If it be now asked to what can we ascribe this superiority of the moderns in all the species of ridicule? I answer, to the improved state of conversation. The great geniuses of Greece and Rome were formed during the times of a republican government: and though it be certain, as Longinus asserts, that democracies are the nurseries of true sublimity; yet monarchies and courts are more productive of politeness. The arts of civility, and the decencies of conversation, as they unite men more closely, and bring them more frequently together, multiply opportunities of observing those incongruities and absurdities of behaviour, on which ridicule is founded. The ancients had more liberty and seriousness; the moderns have more luxury and laughter.

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For the YEAR 1732.


I. An impartial VIEW of the various Weekly ESSAYS, Controversial, Humorous, and Satirical; Religious, Moral, and Political.

II. Debates in PARLIAMENT.

III. Select Pieces of POETRY.

IV. A succinct Account of the most remarkable Transactions and Occurrences, Domestick and Foreign.

V. Births, Marriages, Deaths, Promotions.

VI. The Prices of Goods and Stocks; Bill of Mortality; Bankrupts declared, &c.

VII. A Register of Books and Pamphlets published.

WITH A TABLE of CONTENTS to each Month. ALSO ALPHABETICAL INDEXES of the NAMES of Persons mention'd and Things treated of throughout the Whole.


Collected chiefly from the Public Papers by SILVANUS URBAN.

Prodesse & delettare. E Pluribus Unum.

LONDON, Printed and Sold at ST JOHN'S GATE; by F. JEFFERIES in Ludgate-street, and by most Booksellers in Town and Country.

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WIT in K. Charles IId's Reign, seem'd to be the Fashion of the Times; in the next Reign it gave way to Politicks and Religion; while K. William was on the Throne, it reviv'd under the Protection of Lord Somers and some other Nobleman, and then those Geniuses received that Tincture of Elegance and Politeness which afterwards made such a Figure in the Tatlers, Spectators, &c. thro' the greatest Part of the Reign of Q. Anne: But since it has broke out only by Fits and Starts. Few People of Distinction trouble themselves about the Name of Wit, fewer understand it, and hardly any have honoured it with their Example. In the next Class of People it seems best known, most admired, and most frequently practiced; but their Stations in Life are not eminent enough to dazzle us into Imitation. Wit is a Start of Imagination in the Speaker, that strikes the Imagination of the Hearer with an Idea of Beauty, common to both; and the immediate Result of the Comparison is the Flash of Joy that attends it; it stands in the same Regard to Sense, or Wisdom, as Lightning to the Sun, suddenly kindled and as suddenly gone; it as often arises from the Defect of the Mind, as from its Strength and Capacity. This is evident in those who are Wits only, without being grave or wise, Just, solid, and lasting Wit is the Result of fine Imagination, finished Study, and a happy Temper of Body. As no one pleases more than the Man of Wit, none is more liable to offend; therefore he shou'd have a Fancy quick to conceive, Knowledge, good Humour, and Discretion to direct the whole. Wit often leads a Man into Misfortunes, that his Prudence wou'd have avoided; as it is the Means of raising a Reputation, so it sometimes destroys it. He who affects to be always witty, renders himself cheap, and, perhaps, ridiculous. The great Use and Advantage of Wit is to render the Owner agreeable, by making him instrumental to the Happiness of others. When such a Person appears among his Friends, an Air of Pleasure and Satisfaction diffuses itself over every Face. Wit, so used, is an Instrument of the sweetest Musick in the Hands of an Artist, commanding, soothing, and modulating the Passions into Harmony and Peace. Neither is this the only Use of it; 'tis a sharp Sword, as well as a musical Instrument, and ought to be drawn against Folly and Affectation. There is at the same time an humble Ignorance, a modest Weakness, that ought to be spar'd; they are unhappy already in the Consciousness of their own Defects, and 'tis fighting with the Lame and Sick to be severe upon them. The Wit that genteely glances at a Foible, is smartly retorted, or generously forgiven; because the Merit of the Reprover is as well known as the Merit of the Reproved. In such delicate Conversations, Mirth, temper'd with good Manners, is the only Point in View, and we grow gay and polite together; perhaps there's no Moment of our Lives so sincerely happy, certainly none so innocent. Wit is a Quality which some possess, and all covet; Youth affects it, Folly dreads it, Age despises it, and Dulness abhors it. Some Authors wou'd persuade us, that Wit is owing to a double Cause; one, the Desire of pleasing others, and one of recommending ourselves: The first is made a Merit in the Owners, and is therefore rang'd among the Virtues; the last is stiled Vanity, and therefore a Vice; tho' this is an erroneous Distinction, as Wit was never possess'd by any without both; for no Man endeavours to excell without being conscious of it, and that Consciousness will produce Vanity, let us disguise it how we please. Upon the whole, Vanity is inseparable from the; Heart of Man; where there is Excellency, it may be endur'd; where there is none, it may be censur'd, but never remov'd.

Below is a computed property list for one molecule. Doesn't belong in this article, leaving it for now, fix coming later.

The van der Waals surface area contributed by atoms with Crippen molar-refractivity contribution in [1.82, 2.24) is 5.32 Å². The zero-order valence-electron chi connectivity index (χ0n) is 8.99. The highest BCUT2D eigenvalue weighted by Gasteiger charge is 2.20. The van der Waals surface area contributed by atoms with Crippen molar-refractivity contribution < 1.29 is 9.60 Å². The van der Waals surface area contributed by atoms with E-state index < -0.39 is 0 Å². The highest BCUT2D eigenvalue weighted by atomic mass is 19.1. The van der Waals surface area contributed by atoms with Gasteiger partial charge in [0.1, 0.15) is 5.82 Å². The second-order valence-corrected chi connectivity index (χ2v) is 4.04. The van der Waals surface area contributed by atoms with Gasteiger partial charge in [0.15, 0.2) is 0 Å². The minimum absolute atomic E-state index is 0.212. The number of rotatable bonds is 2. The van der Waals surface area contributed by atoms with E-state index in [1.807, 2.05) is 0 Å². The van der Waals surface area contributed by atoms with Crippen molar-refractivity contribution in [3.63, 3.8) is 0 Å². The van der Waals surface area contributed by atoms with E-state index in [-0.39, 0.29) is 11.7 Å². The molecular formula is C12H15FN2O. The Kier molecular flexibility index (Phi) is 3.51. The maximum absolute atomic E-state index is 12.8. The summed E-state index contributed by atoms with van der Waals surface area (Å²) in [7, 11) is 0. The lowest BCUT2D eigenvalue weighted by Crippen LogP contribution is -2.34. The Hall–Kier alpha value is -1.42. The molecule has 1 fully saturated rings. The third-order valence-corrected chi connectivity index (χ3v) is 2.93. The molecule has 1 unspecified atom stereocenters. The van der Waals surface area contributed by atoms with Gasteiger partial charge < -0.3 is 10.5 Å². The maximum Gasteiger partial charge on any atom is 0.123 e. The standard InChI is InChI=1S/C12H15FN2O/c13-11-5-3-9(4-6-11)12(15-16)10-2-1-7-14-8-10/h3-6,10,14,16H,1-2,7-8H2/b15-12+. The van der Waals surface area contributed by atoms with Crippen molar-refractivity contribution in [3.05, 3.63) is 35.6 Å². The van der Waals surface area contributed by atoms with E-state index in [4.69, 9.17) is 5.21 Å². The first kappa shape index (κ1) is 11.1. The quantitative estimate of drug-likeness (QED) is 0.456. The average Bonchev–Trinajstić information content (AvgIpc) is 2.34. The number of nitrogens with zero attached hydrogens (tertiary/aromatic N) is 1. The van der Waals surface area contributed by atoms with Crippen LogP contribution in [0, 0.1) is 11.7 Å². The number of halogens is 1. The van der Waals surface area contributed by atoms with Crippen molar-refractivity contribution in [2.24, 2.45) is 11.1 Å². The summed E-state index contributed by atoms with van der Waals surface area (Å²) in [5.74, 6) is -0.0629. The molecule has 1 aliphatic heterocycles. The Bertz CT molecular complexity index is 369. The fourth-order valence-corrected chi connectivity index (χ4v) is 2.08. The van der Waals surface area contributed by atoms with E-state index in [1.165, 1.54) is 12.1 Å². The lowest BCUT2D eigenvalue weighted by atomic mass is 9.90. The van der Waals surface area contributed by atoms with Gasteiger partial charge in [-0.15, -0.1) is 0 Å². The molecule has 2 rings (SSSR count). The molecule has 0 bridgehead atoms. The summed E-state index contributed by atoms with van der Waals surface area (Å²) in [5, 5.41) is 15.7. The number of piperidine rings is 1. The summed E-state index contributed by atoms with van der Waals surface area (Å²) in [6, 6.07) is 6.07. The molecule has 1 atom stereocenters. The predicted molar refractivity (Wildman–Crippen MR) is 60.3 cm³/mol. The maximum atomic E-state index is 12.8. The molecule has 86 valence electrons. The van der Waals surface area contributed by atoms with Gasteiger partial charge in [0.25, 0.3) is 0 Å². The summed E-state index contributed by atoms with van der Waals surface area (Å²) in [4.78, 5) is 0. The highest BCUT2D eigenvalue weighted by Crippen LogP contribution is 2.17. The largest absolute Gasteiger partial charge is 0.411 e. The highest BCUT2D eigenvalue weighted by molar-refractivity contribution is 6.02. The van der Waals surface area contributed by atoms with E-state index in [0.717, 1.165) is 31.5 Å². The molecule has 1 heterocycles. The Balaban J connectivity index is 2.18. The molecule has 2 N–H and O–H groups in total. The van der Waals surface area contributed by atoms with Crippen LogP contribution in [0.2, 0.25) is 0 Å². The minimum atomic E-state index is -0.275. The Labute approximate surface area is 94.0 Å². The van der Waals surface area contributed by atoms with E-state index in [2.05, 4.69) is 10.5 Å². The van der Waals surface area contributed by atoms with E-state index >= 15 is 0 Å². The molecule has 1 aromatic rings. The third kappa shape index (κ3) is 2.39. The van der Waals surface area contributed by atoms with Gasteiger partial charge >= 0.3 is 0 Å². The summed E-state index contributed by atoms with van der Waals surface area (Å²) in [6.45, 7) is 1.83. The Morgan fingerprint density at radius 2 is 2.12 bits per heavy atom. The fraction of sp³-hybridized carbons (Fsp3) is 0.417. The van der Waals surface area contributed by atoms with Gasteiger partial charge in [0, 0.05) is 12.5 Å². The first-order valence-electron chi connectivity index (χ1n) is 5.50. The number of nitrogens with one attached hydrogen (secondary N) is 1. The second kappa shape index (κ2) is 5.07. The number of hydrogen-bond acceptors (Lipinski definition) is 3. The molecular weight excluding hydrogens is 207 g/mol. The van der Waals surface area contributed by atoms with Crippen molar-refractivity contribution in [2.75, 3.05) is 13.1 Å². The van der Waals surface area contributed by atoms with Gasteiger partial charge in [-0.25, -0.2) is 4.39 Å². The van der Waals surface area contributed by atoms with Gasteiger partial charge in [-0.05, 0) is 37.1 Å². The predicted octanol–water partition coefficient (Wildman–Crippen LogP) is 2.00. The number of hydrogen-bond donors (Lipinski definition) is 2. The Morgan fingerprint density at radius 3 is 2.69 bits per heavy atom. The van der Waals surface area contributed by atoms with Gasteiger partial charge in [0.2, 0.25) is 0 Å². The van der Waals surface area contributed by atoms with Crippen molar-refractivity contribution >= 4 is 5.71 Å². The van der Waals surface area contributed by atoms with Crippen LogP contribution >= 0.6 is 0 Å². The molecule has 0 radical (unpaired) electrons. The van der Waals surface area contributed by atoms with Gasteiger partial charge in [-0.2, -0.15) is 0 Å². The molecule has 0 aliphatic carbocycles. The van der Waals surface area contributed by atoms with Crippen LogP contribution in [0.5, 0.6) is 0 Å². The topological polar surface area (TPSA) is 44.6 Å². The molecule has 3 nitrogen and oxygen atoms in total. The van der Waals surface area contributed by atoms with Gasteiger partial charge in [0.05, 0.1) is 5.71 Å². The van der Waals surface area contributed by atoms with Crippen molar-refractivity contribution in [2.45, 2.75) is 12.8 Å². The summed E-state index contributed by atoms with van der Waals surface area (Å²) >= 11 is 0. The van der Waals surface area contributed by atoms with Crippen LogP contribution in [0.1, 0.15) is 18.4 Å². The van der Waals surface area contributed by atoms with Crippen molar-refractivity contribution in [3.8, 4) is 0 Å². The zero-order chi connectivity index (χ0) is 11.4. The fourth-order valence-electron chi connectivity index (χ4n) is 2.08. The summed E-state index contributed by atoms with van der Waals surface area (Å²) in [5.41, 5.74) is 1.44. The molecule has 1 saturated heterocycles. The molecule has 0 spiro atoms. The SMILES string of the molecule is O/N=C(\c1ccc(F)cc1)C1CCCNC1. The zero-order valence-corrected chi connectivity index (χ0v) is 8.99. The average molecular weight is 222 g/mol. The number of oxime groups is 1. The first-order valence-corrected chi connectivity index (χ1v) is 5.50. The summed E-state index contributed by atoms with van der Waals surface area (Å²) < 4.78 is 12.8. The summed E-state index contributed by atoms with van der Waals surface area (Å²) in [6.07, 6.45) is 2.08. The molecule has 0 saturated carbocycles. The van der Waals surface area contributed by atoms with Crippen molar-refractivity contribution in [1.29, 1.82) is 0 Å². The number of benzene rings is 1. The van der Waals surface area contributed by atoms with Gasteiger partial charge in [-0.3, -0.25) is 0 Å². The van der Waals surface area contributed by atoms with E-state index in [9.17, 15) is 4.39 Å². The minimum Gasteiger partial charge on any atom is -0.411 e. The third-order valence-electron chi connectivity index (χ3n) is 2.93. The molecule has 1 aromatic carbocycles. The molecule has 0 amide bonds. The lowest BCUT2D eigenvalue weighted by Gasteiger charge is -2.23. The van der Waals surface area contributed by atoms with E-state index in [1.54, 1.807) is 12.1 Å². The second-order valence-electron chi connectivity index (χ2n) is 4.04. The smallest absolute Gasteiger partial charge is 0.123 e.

(From The Weekly Register, July 22, 1732, No. 119, as reprinted in The Gentleman's 'Magazine, II, July, 1732, pp. 861-2.)